Every weekend one of my favourite activities begin with my children, it is something that we all look forward too each week. Our seeds that we saved from the fruits and veggies have dried out and they are now waiting for us to take them and begin a whole new journey of gardening together.
We begin by weeding the flower beds, watering the garden and then planting new seeds, this is all part of our Sunday mornings.
Gardening has been a special time amongst South Africans for decades. As a small child I have fond memories of watching my father attend to his gardens each day and so what better family memory to create than creating a beautiful garden with my children. After all, what child does not like being outside, digging in soil, getting dirty, creating things and watching them grow!
This weekly activity has also provided a great outlet for communicating in our household and we have strengthened our relationships with each other as a result. I simply love when my children come running, little pot in hand to show me that their seed, from the previous week, has started to grow.
Gardening has mustered great responsibility with my little one’s and this is something that is not taken lightly in our house. Yes, there have been times when they have all learnt about cause and effect, like not watering the seedling resulted in a unhappy plant, but I am happy to report that we have had very few casualties along the way.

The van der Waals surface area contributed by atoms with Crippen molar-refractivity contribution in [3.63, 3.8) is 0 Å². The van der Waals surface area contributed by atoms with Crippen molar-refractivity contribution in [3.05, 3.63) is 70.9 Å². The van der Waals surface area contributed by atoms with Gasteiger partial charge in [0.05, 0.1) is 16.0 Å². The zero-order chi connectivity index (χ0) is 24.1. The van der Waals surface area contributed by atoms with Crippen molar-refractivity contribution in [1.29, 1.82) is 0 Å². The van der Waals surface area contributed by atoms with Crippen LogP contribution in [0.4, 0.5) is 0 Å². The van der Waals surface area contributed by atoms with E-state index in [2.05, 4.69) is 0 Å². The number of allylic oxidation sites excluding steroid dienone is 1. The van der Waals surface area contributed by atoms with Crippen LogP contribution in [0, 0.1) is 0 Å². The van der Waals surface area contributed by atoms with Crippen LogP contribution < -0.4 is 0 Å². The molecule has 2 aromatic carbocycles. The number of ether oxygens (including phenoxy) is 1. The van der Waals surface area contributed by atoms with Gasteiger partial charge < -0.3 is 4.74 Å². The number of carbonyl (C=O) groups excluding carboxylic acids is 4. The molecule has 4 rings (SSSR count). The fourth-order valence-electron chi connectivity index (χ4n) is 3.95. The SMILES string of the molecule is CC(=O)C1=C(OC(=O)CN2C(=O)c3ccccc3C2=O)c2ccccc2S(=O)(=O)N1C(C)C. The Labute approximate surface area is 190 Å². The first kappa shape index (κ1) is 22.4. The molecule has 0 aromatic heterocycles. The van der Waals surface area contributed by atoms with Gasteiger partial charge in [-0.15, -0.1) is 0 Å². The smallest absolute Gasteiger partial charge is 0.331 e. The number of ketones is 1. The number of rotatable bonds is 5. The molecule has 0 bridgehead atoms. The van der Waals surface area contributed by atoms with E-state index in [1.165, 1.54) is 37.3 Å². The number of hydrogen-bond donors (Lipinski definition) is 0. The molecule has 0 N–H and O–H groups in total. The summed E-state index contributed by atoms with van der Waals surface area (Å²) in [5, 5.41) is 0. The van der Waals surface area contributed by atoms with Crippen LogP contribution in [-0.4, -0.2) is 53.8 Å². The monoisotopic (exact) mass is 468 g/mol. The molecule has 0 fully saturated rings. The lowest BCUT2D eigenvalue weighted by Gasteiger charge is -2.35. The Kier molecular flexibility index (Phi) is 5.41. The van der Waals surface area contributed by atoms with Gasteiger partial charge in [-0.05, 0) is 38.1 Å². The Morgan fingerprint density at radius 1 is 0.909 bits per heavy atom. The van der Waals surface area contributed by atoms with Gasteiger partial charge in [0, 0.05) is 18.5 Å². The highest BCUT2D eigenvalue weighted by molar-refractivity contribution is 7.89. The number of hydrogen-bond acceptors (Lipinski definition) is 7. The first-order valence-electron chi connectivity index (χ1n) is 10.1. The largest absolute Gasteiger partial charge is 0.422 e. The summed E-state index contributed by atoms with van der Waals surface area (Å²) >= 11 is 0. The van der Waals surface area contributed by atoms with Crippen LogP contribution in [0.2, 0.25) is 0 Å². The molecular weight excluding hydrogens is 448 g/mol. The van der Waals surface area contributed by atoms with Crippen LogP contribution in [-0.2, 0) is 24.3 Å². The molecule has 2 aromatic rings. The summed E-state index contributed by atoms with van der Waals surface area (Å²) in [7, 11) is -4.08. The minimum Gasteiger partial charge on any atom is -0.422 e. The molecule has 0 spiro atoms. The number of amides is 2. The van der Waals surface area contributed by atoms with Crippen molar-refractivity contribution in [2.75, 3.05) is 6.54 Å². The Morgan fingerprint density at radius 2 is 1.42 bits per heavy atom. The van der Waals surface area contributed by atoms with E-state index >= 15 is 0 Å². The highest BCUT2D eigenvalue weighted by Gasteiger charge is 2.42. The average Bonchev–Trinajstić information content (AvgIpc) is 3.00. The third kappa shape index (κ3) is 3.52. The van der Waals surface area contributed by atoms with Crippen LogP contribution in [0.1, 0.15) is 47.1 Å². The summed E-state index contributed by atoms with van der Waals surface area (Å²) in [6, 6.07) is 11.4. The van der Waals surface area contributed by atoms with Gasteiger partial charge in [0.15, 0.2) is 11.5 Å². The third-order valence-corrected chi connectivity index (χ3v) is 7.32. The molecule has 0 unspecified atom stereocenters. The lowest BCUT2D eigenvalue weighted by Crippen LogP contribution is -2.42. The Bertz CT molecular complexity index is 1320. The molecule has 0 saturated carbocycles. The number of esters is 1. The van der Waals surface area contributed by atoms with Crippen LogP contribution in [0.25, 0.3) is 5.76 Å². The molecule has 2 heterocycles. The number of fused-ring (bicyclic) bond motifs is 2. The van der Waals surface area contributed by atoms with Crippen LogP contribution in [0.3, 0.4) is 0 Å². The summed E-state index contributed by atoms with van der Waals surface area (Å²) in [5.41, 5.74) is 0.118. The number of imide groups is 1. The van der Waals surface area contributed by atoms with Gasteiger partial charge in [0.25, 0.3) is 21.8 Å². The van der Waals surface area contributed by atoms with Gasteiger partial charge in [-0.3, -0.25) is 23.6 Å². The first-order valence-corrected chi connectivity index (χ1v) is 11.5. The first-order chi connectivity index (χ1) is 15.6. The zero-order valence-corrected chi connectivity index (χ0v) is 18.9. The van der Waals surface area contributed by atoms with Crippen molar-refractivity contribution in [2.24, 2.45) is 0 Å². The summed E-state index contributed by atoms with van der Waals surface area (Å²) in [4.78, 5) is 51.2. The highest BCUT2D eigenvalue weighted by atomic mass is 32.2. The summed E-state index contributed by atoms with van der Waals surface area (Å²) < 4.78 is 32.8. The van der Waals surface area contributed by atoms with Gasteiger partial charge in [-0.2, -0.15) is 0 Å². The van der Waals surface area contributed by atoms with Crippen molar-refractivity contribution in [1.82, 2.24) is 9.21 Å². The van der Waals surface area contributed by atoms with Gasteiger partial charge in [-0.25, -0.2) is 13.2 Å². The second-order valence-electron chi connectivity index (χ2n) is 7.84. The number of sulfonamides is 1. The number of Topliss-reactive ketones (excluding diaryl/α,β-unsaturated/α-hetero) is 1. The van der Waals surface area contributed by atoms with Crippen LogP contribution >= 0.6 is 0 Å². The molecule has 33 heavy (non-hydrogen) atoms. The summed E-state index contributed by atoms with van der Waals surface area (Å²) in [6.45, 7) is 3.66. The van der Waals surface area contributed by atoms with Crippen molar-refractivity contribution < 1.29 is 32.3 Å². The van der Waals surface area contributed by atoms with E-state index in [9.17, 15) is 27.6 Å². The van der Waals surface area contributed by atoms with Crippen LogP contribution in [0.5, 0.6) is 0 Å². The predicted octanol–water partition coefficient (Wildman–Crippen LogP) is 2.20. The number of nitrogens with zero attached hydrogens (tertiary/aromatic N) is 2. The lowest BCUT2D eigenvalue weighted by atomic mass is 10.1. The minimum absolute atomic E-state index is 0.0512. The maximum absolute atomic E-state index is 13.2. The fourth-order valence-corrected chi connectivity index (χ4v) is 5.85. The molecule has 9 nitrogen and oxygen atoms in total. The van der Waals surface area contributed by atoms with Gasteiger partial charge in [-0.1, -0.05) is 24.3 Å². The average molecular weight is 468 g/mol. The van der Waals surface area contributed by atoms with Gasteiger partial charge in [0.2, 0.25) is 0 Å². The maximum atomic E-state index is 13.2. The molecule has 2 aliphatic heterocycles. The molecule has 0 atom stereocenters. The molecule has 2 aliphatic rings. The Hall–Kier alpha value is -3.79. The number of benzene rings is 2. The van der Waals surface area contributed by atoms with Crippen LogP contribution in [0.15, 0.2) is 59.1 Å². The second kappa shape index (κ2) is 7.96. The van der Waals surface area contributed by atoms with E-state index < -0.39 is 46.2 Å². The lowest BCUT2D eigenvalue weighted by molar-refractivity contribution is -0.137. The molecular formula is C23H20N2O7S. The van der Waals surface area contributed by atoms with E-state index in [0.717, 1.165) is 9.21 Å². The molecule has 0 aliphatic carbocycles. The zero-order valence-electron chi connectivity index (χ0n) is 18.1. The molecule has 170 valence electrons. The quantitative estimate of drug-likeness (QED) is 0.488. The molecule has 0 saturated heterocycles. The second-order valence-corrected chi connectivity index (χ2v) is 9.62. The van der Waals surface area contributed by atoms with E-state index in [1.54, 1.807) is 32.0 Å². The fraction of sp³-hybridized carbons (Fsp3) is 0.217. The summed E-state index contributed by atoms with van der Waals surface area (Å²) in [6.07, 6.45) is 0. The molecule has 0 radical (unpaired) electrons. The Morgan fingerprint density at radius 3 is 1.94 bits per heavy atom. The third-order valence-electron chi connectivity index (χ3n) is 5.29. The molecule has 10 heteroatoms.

When we began gardening with our children, I knew that this was the perfect opportunity for me to broaden their knowledge of good food vs bad food. Although I am lucky in that my children don’t have a problem eating their vegetables, this did not stop me from giving a lesson or two on the importance of putting the right food into our bodies.
Getting out in the sunshine, digging in the dirt is also a wonderful way to discover and learn about all the creepy crawly’s that lurk beneath the surface and everyone loves to watch their little sister being chased by their latest discovery. All in all, this is a lovely way for moms and dads to unwind with their kiddies each week and discover new things.
Here are a few tips on how to create a garden with your child:
Keep it simple.
Give your child their own garden space to look after and nurture. It does not need to be a big area at all, a few pots is all that is needed to get them excited.
Involve older children on the planning and design of the garden. Tweens love getting involved when you entice their opinion about something.
Use light-weight tools and gardening equipment with your children.
Grow an interesting assortment of of seeds such as sunflowers, corn, pumpkin, tomatoes.
Plant flowers that attract bird life and butterflies into your garden.
Incorporate flowers that are bright and sweet in smell.
Most importantly, have fun!